Is Pakistan’s Defence Minister Khawaja Asif a boss of army chief General Raheel Sharif as it happens in other democracies? Is Army Chief answerable to the Defence Minister Khawaja Asif? Is Chairman Joint Chiefs of Staff Committee (JCSC) General Rashad Mehmood a boss of three service chiefs including the army chief? Are the three service chiefs including the army chief answerable to the Chairman JCSC? Is the Chairman JCSC being a joint head of three services answerable to the defence minister? Is the Inter-Services Intelligence (ISI) being an “inter-services” outfit answerable to chairman JCSC? Is the Inter-Services Public Relations (ISPR), another “inter-services” organization, answerable to the chairman JCSC? Can the Defence Minister Khawaja Asif call for and preside a meeting of JCSC, enter any services headquarters (especially GHQ) and demand a briefing and by-the-way, will he get a guard of honour? Is the defence minister answerable to the prime minister about defence of Pakistan (if not then what is he answerable for)? Is the Pak army chief actually answerable to the prime minister for national defence? Are the Navy and Airforce chiefs separately answerable to the prime minister for defence of air space and territorial waters? Is the secretary defence answerable to the defence minister (or the army chief)? Are the army chief and other services chiefs reporting to the secretary defence?

Of course “you must be joking” to put such direct questions to Pakistani civil or military elite unless you are asking for trouble. Because a politician or a military man sincerely answering these questions will surely get in trouble even as the answer to all of above questions is one big screaming “No!” And this explains why Pakistani media too has stopped asking such questions or talking about it now. They know the answer and that is why it is safer to move on. For the ruling politicians and military elite, those asking these questions need parental guidance, like when a child innocently asks parents as to why he can’t sleep with them every night. And when the children grow up they stop asking such questions like a “senior journalist.”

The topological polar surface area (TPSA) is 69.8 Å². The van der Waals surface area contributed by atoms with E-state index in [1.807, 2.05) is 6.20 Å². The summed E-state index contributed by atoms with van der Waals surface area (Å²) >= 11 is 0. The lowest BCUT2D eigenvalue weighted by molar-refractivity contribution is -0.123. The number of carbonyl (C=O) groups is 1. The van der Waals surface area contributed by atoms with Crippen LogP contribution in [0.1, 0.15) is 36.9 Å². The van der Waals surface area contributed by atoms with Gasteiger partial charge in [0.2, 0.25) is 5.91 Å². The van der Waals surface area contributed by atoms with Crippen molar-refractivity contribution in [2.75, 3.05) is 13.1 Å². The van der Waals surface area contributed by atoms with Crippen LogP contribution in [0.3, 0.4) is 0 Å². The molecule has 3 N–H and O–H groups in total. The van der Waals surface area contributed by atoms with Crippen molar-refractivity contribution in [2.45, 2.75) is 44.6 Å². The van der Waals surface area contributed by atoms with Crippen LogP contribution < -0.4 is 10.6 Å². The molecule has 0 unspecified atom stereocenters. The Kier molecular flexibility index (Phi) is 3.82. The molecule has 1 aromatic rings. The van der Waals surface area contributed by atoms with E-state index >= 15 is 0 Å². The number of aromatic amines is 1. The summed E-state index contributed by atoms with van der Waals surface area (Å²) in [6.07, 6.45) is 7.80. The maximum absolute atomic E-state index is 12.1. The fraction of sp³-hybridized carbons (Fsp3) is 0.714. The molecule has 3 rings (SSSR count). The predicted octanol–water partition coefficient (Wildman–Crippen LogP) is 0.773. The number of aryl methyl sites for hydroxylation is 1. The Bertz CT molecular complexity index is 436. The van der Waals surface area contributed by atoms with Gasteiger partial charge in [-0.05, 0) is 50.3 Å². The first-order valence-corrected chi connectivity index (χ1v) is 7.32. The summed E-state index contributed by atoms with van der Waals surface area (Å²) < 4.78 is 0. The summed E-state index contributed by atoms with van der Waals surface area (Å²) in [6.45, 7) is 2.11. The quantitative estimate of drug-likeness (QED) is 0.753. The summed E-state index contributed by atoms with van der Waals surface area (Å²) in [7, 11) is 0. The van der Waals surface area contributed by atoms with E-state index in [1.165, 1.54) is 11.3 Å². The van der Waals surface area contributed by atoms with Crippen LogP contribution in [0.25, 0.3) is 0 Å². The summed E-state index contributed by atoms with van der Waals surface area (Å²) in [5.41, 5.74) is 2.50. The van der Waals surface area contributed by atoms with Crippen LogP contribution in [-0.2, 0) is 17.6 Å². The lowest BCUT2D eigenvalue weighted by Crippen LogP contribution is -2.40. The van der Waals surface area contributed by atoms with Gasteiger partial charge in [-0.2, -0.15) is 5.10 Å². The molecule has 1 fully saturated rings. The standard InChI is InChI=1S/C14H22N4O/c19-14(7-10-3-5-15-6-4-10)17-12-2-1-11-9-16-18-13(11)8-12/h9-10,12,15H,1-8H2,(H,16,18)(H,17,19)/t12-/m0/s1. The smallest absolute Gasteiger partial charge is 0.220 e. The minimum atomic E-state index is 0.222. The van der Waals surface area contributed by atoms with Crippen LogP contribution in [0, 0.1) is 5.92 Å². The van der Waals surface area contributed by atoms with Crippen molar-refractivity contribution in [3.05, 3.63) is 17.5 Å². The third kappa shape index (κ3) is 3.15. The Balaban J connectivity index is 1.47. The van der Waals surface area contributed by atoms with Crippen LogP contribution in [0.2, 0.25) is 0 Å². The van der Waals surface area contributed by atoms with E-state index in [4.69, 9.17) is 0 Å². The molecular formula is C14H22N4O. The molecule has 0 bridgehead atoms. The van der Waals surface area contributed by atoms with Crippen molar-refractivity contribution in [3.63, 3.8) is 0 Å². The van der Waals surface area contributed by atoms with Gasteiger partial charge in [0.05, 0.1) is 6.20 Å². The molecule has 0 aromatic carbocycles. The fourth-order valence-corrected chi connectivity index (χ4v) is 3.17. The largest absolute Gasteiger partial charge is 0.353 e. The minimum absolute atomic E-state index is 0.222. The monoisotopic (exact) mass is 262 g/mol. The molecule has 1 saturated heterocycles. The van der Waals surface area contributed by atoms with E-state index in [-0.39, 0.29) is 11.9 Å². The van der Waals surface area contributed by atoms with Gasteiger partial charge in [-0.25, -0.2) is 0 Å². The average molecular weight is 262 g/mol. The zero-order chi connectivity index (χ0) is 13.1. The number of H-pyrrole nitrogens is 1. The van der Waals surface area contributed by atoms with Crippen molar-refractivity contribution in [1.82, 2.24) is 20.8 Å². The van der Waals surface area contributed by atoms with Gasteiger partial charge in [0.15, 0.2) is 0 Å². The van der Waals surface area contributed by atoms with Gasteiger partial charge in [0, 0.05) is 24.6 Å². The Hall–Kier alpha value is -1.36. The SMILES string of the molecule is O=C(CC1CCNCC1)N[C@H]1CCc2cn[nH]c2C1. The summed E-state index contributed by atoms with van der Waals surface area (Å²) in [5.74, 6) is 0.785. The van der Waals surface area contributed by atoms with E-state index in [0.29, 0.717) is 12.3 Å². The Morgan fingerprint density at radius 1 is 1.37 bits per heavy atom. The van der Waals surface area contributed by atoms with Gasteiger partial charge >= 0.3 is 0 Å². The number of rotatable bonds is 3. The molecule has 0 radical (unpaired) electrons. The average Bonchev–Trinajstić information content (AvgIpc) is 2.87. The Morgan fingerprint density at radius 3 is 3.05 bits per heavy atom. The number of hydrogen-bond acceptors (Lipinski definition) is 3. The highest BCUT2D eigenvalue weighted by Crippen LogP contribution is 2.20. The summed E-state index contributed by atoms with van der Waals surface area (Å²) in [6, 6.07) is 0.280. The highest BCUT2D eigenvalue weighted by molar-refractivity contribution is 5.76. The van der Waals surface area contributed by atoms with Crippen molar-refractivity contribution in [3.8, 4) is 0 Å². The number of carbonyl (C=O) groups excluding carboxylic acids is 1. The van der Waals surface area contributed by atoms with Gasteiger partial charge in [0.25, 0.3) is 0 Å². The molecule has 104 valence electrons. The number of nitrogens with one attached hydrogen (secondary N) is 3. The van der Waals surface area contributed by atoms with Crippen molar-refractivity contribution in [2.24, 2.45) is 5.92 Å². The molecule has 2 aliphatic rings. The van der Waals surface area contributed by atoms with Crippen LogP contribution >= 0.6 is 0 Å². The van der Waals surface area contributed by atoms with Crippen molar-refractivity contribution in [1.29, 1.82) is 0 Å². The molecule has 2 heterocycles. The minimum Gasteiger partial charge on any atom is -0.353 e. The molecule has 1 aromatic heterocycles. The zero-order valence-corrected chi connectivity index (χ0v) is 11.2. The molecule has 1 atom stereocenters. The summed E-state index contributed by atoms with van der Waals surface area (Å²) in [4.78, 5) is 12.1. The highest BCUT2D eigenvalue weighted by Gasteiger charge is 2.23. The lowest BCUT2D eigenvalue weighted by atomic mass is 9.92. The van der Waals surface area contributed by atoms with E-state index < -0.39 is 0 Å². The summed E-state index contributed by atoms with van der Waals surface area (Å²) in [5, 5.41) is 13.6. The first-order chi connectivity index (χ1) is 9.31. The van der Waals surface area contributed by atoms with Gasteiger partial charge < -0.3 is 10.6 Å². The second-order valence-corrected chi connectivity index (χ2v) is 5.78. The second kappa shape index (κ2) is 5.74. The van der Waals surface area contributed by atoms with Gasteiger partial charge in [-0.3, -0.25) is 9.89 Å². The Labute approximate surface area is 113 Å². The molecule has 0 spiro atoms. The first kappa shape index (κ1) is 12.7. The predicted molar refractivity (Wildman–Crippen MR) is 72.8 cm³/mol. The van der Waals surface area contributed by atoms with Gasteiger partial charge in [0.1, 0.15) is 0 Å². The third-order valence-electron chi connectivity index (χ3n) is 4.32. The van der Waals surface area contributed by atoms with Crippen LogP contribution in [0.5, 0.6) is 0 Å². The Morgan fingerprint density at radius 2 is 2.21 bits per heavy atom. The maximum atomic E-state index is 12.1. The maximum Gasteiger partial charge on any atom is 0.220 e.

The most important thing we have learnt from our chequered past as a nation is that we have not learnt anything. The civil and military leadership took turns to rule this hapless nation with the slogans of democracy (civilian control) and anti-corruption (trial of corrupt ousted politicians). None of them kept the promise. Every time the corrupt crept back to power and the dictators kept prompting from behind the scenes. Starting from the so-called first ‘elected’ Prime Minister, Zulfiqar Ali Bhutto, who forgave usurper Yahya and also thought that pampering the army through inaction on Hamood Ur Rehman Commission report could help him rig 1977 elections. Then came Benazir Bhutto in 1988 who was quick to close the file of her father’s judicial murder with a stamp “accused dead in plane crash.” She then cut the cake of power with the army to celebrate her political birth as the first female prime minister of the Muslim world. She even announced “Medal of Democracy” for the man who was to steal the ballot later in 1990. During subsequent period during which we saw sachets of democracy, the army remained a dominant force until the 2/3rd majority government of Nawaz Sharif came to what it thought “the real power”. What happened next is not even a subject matter of the treason trial facing Musharraf today. In fact the people are doubtful about the government’s commitment to rule of law and supremacy of the constitution in view of what many see as a half hearted prosecution of a former army chief. The “blue land” seems to be at it again trying to play every trick in the Psy Ops and intelligence books to rescue their commando who is stranded behind the “fox land.” Our history has come full circle and we refuse to learn anything from our past.